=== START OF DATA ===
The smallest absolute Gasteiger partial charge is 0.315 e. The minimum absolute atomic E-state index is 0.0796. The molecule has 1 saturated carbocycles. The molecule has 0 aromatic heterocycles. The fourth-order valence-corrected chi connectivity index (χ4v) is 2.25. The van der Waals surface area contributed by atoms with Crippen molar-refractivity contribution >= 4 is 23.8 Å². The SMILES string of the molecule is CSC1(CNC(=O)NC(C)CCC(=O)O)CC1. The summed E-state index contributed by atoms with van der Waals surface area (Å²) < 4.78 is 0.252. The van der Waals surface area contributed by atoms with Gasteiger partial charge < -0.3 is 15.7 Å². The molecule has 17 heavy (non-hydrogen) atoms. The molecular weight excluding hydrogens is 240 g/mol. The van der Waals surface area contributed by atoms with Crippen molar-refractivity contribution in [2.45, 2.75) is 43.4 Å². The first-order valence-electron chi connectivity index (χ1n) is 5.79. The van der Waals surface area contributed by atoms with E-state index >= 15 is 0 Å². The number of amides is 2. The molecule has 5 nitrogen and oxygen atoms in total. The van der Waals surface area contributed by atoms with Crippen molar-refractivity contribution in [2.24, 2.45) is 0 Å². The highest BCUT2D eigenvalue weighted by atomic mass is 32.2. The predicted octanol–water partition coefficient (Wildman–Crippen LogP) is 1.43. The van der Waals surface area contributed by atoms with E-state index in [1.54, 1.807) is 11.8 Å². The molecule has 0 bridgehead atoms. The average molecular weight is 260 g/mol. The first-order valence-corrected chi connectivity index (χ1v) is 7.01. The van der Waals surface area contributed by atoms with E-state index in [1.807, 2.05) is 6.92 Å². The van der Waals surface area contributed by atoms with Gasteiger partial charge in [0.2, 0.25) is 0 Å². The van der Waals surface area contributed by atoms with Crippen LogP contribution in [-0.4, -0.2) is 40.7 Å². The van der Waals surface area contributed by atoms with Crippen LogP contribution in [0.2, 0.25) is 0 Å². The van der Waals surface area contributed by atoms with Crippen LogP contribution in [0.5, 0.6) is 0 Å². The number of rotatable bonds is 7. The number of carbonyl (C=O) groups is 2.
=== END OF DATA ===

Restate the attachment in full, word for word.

The smallest absolute Gasteiger partial charge is 0.315 e. The minimum absolute atomic E-state index is 0.0796. The molecule has 1 saturated carbocycles. The molecule has 0 aromatic heterocycles. The fourth-order valence-corrected chi connectivity index (χ4v) is 2.25. The van der Waals surface area contributed by atoms with Crippen molar-refractivity contribution >= 4 is 23.8 Å². The SMILES string of the molecule is CSC1(CNC(=O)NC(C)CCC(=O)O)CC1. The summed E-state index contributed by atoms with van der Waals surface area (Å²) < 4.78 is 0.252. The van der Waals surface area contributed by atoms with Gasteiger partial charge < -0.3 is 15.7 Å². The molecule has 17 heavy (non-hydrogen) atoms. The molecular weight excluding hydrogens is 240 g/mol. The van der Waals surface area contributed by atoms with Crippen molar-refractivity contribution in [2.45, 2.75) is 43.4 Å². The first-order valence-electron chi connectivity index (χ1n) is 5.79. The van der Waals surface area contributed by atoms with E-state index >= 15 is 0 Å². The number of amides is 2. The molecule has 5 nitrogen and oxygen atoms in total. The van der Waals surface area contributed by atoms with Crippen molar-refractivity contribution in [2.24, 2.45) is 0 Å². The highest BCUT2D eigenvalue weighted by atomic mass is 32.2. The predicted octanol–water partition coefficient (Wildman–Crippen LogP) is 1.43. The van der Waals surface area contributed by atoms with E-state index in [1.54, 1.807) is 11.8 Å². The molecule has 0 bridgehead atoms. The average molecular weight is 260 g/mol. The first-order valence-corrected chi connectivity index (χ1v) is 7.01. The van der Waals surface area contributed by atoms with E-state index in [1.807, 2.05) is 6.92 Å². The van der Waals surface area contributed by atoms with Gasteiger partial charge in [0.2, 0.25) is 0 Å². The van der Waals surface area contributed by atoms with Crippen LogP contribution in [-0.4, -0.2) is 40.7 Å². The van der Waals surface area contributed by atoms with Crippen LogP contribution in [0.2, 0.25) is 0 Å². The van der Waals surface area contributed by atoms with Crippen LogP contribution in [0.5, 0.6) is 0 Å². The number of rotatable bonds is 7. The number of carbonyl (C=O) groups is 2.